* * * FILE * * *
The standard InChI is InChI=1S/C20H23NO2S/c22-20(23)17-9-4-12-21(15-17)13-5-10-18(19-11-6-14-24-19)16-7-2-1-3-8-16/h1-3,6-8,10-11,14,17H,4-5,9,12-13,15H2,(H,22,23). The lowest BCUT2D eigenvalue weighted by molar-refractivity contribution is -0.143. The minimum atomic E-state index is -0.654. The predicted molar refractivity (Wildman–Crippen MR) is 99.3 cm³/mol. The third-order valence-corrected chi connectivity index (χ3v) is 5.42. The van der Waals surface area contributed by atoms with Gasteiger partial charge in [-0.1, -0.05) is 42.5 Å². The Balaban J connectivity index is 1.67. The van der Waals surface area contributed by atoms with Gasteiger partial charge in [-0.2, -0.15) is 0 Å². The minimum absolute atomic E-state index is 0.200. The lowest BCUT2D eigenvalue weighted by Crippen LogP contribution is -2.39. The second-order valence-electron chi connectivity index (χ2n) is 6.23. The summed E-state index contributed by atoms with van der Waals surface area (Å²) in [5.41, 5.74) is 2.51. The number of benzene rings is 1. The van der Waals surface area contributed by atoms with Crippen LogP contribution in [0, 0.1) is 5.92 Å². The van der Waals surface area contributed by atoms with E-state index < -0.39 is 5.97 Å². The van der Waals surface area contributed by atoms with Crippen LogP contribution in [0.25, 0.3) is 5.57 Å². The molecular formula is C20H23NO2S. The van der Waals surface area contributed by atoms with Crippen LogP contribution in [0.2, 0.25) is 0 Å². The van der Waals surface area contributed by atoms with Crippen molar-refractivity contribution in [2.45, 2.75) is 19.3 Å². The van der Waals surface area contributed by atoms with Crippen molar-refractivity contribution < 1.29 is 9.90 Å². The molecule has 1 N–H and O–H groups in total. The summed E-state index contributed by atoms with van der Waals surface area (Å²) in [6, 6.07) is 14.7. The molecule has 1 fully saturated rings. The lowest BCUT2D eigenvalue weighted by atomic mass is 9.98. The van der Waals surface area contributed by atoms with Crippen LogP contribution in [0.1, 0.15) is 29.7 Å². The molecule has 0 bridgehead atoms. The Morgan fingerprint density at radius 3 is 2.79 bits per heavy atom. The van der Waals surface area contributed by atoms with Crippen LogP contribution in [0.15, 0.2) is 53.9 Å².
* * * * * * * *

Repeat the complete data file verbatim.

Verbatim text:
The standard InChI is InChI=1S/C20H23NO2S/c22-20(23)17-9-4-12-21(15-17)13-5-10-18(19-11-6-14-24-19)16-7-2-1-3-8-16/h1-3,6-8,10-11,14,17H,4-5,9,12-13,15H2,(H,22,23). The lowest BCUT2D eigenvalue weighted by molar-refractivity contribution is -0.143. The minimum atomic E-state index is -0.654. The predicted molar refractivity (Wildman–Crippen MR) is 99.3 cm³/mol. The third-order valence-corrected chi connectivity index (χ3v) is 5.42. The van der Waals surface area contributed by atoms with Gasteiger partial charge in [-0.1, -0.05) is 42.5 Å². The Balaban J connectivity index is 1.67. The van der Waals surface area contributed by atoms with Gasteiger partial charge in [-0.2, -0.15) is 0 Å². The minimum absolute atomic E-state index is 0.200. The lowest BCUT2D eigenvalue weighted by Crippen LogP contribution is -2.39. The second-order valence-electron chi connectivity index (χ2n) is 6.23. The summed E-state index contributed by atoms with van der Waals surface area (Å²) in [5.41, 5.74) is 2.51. The number of benzene rings is 1. The van der Waals surface area contributed by atoms with Crippen LogP contribution in [0, 0.1) is 5.92 Å². The van der Waals surface area contributed by atoms with E-state index < -0.39 is 5.97 Å². The van der Waals surface area contributed by atoms with Crippen LogP contribution in [0.25, 0.3) is 5.57 Å². The molecular formula is C20H23NO2S. The van der Waals surface area contributed by atoms with Crippen LogP contribution in [0.2, 0.25) is 0 Å². The van der Waals surface area contributed by atoms with Crippen molar-refractivity contribution in [2.45, 2.75) is 19.3 Å². The van der Waals surface area contributed by atoms with Crippen molar-refractivity contribution < 1.29 is 9.90 Å². The molecule has 1 N–H and O–H groups in total. The summed E-state index contributed by atoms with van der Waals surface area (Å²) in [6, 6.07) is 14.7. The molecule has 1 fully saturated rings. The lowest BCUT2D eigenvalue weighted by atomic mass is 9.98. The van der Waals surface area contributed by atoms with Crippen LogP contribution in [0.1, 0.15) is 29.7 Å². The molecule has 0 bridgehead atoms. The Morgan fingerprint density at radius 3 is 2.79 bits per heavy atom. The van der Waals surface area contributed by atoms with Crippen LogP contribution in [0.15, 0.2) is 53.9 Å².